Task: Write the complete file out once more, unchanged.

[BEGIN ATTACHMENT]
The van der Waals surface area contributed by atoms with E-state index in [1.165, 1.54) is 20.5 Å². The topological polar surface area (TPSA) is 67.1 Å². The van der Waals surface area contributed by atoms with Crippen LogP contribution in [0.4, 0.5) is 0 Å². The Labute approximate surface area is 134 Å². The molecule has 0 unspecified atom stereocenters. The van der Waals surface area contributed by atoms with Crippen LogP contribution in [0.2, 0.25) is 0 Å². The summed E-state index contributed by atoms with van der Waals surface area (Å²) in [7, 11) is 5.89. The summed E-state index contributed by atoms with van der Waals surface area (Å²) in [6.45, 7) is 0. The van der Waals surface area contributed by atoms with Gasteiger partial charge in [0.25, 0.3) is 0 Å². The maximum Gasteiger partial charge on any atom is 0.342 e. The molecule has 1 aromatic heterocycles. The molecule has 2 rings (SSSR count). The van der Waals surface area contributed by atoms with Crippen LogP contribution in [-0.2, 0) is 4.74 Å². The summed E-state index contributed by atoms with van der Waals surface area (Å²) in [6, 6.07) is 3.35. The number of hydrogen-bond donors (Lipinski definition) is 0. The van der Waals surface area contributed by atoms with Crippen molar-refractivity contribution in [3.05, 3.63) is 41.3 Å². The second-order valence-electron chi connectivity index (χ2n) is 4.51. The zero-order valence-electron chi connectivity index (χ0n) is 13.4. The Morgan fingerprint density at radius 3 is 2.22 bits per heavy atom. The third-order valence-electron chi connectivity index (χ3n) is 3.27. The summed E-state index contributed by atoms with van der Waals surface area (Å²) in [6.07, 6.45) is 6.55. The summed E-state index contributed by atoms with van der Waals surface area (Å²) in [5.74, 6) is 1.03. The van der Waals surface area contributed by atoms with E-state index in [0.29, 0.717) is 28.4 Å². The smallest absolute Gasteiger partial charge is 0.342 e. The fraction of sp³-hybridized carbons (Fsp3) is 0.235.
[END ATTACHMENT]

The van der Waals surface area contributed by atoms with E-state index in [1.165, 1.54) is 20.5 Å². The topological polar surface area (TPSA) is 67.1 Å². The van der Waals surface area contributed by atoms with Crippen LogP contribution in [0.4, 0.5) is 0 Å². The Labute approximate surface area is 134 Å². The molecule has 0 unspecified atom stereocenters. The van der Waals surface area contributed by atoms with Crippen LogP contribution in [0.2, 0.25) is 0 Å². The summed E-state index contributed by atoms with van der Waals surface area (Å²) in [7, 11) is 5.89. The summed E-state index contributed by atoms with van der Waals surface area (Å²) in [6.45, 7) is 0. The van der Waals surface area contributed by atoms with Gasteiger partial charge in [0.25, 0.3) is 0 Å². The maximum Gasteiger partial charge on any atom is 0.342 e. The molecule has 1 aromatic heterocycles. The molecule has 2 rings (SSSR count). The van der Waals surface area contributed by atoms with Crippen LogP contribution in [-0.2, 0) is 4.74 Å². The summed E-state index contributed by atoms with van der Waals surface area (Å²) in [6, 6.07) is 3.35. The number of hydrogen-bond donors (Lipinski definition) is 0. The van der Waals surface area contributed by atoms with Crippen molar-refractivity contribution in [3.05, 3.63) is 41.3 Å². The second-order valence-electron chi connectivity index (χ2n) is 4.51. The zero-order valence-electron chi connectivity index (χ0n) is 13.4. The Morgan fingerprint density at radius 3 is 2.22 bits per heavy atom. The third-order valence-electron chi connectivity index (χ3n) is 3.27. The summed E-state index contributed by atoms with van der Waals surface area (Å²) in [6.07, 6.45) is 6.55. The summed E-state index contributed by atoms with van der Waals surface area (Å²) in [5.74, 6) is 1.03. The van der Waals surface area contributed by atoms with E-state index in [0.29, 0.717) is 28.4 Å². The smallest absolute Gasteiger partial charge is 0.342 e. The fraction of sp³-hybridized carbons (Fsp3) is 0.235.